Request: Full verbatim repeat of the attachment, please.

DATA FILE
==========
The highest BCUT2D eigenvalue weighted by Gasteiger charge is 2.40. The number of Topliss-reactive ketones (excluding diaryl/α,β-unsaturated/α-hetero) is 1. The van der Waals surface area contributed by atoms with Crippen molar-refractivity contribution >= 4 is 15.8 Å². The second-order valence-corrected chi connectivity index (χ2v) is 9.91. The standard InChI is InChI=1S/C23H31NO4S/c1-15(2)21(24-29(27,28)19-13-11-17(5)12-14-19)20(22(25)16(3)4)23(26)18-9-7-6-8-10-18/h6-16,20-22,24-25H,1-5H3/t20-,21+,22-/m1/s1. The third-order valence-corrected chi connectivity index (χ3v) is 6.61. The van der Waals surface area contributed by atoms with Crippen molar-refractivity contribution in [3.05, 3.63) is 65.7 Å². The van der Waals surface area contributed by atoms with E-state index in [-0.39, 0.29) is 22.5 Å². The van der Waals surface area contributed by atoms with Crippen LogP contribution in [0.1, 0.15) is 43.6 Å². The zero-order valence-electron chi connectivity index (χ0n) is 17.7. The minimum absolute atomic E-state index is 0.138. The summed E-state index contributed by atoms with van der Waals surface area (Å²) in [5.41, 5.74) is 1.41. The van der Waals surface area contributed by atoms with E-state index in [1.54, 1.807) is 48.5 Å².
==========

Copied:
The highest BCUT2D eigenvalue weighted by Gasteiger charge is 2.40. The number of Topliss-reactive ketones (excluding diaryl/α,β-unsaturated/α-hetero) is 1. The van der Waals surface area contributed by atoms with Crippen molar-refractivity contribution >= 4 is 15.8 Å². The second-order valence-corrected chi connectivity index (χ2v) is 9.91. The standard InChI is InChI=1S/C23H31NO4S/c1-15(2)21(24-29(27,28)19-13-11-17(5)12-14-19)20(22(25)16(3)4)23(26)18-9-7-6-8-10-18/h6-16,20-22,24-25H,1-5H3/t20-,21+,22-/m1/s1. The third-order valence-corrected chi connectivity index (χ3v) is 6.61. The van der Waals surface area contributed by atoms with Crippen molar-refractivity contribution in [3.05, 3.63) is 65.7 Å². The van der Waals surface area contributed by atoms with E-state index in [-0.39, 0.29) is 22.5 Å². The van der Waals surface area contributed by atoms with Crippen LogP contribution in [0.1, 0.15) is 43.6 Å². The zero-order valence-electron chi connectivity index (χ0n) is 17.7. The minimum absolute atomic E-state index is 0.138. The summed E-state index contributed by atoms with van der Waals surface area (Å²) in [5.41, 5.74) is 1.41. The van der Waals surface area contributed by atoms with E-state index in [1.54, 1.807) is 48.5 Å².